I read the code and saw why it wasn't thread-safe.  The way the main event loop in asyncore.loop() works is that a module-scoped dict() named socket_map is used to store the sockets that are then used with select() or poll().  Without getting into the deep details of how asyncore works, it's enough to note that asyncore's use of it's own private socket_map dict() is the source of the thread-safety problems.  When two threads both operate on this shared object, they quickly render it corrupt.

In python 2.4, the asyncore.dispatcher class constructor gained a new optional map parameter.  It is used to override the internal socket_map variable, letting you supply your own dict() object.  This lets you provide a different dict() object to each instance of asyncore.dispatcher, making it perfectly thread-safe.  The module-level asyncore.loop() method also takes an optional map parameter, so you can have multiple threads safely running in their own individual event loops.  You still must ensure your threads are safe for any other data they share, but that is easily solved using threading.Lock and other tools from the standard threading module.

This works great, even for derived classes of asyncore.dispatcher, like asynchat.async_chat, a class that provides a simplified interface and somewhat flexible input buffering features with its set_terminator() method and found_terminator() callback.

But there is one small problem that only affects python environments earlier than 2.6.  The asynchat.async_chat class constructor doesn't implement the map parameter.  This causes the asyncore.dispatch class to receive a default value of map=None which tells it to use the shared module-level socket_map object.  Newer versions of async_chat in python 2.6+ provide the map parameter, but unfortunately any code intended to run on stock RHEL 5 is stuck with python 2.4.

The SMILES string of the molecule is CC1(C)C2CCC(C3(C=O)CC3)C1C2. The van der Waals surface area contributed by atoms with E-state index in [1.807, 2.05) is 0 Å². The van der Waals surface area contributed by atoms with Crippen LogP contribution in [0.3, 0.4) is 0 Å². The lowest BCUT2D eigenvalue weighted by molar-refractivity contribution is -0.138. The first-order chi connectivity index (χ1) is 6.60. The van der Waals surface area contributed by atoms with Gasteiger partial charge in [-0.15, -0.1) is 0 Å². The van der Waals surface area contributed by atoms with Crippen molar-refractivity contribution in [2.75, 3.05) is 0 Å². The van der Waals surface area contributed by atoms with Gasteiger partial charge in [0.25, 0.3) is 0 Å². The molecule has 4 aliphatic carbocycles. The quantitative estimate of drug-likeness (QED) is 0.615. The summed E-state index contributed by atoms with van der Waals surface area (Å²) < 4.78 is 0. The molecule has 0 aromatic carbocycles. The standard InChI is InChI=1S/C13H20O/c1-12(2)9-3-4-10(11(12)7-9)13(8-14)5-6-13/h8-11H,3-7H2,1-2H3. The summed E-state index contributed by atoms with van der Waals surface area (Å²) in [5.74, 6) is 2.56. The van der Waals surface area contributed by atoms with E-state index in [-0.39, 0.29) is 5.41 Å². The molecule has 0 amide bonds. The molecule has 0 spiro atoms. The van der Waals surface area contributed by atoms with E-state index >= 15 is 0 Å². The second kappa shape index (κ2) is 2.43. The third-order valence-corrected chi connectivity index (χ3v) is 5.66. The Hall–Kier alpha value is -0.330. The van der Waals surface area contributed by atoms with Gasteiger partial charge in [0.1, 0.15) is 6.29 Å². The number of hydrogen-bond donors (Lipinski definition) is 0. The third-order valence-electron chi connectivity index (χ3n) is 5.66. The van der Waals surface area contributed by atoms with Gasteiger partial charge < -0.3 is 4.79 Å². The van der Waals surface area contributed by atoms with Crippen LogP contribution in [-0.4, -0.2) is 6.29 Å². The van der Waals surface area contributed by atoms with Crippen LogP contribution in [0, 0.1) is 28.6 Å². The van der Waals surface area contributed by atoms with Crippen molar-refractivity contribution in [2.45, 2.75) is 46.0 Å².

The following code adds support for the map parameter to the asyncore.async_chat class by creating a new class named AsyncChat26:

import asyncore, asynchat, sys
class AsyncChat26(asynchat.async_chat):
    '''helper to fix for python2.4 asynchat missing a 'map' parameter'''
    def __init__ (self, conn=None, map=None):
        # if python version < 2.6:
        if sys.version_info[0:2] < (2,6):
            # python 2.4 and 2.5 need to do this:
            self.ac_in_buffer = ''
            self.ac_out_buffer = ''
            self.producer_fifo = asynchat.fifo()
            # the fix passes 'map' to the superclass constructor
            asyncore.dispatcher.__init__ (self, conn, map)
            # otherwise, we defer 100% to the parent class, since it works fine
            asynchat.async_chat.__init__(self, conn, map) 

It works by simple subclassing.  It works by overriding the asynchat.async_chat constructor adding the missing map parameter, and re-implements 4 lines of setup code from the newer async_chat constructor.  The code then invokes the parent class constructor directly but includes the map parameter.  If the code executes in python 2.6+, it simply delegates all work up to the original constructor.

For code that subclasses asynchat.async_chat, you can simply use AsyncChat26 as the new parent class, and your class will support map whether it runs on python 2.4 or python2.6+.  Multiple threads in python 2.4 may now run separate asyncore.loop() main event loops without colliding.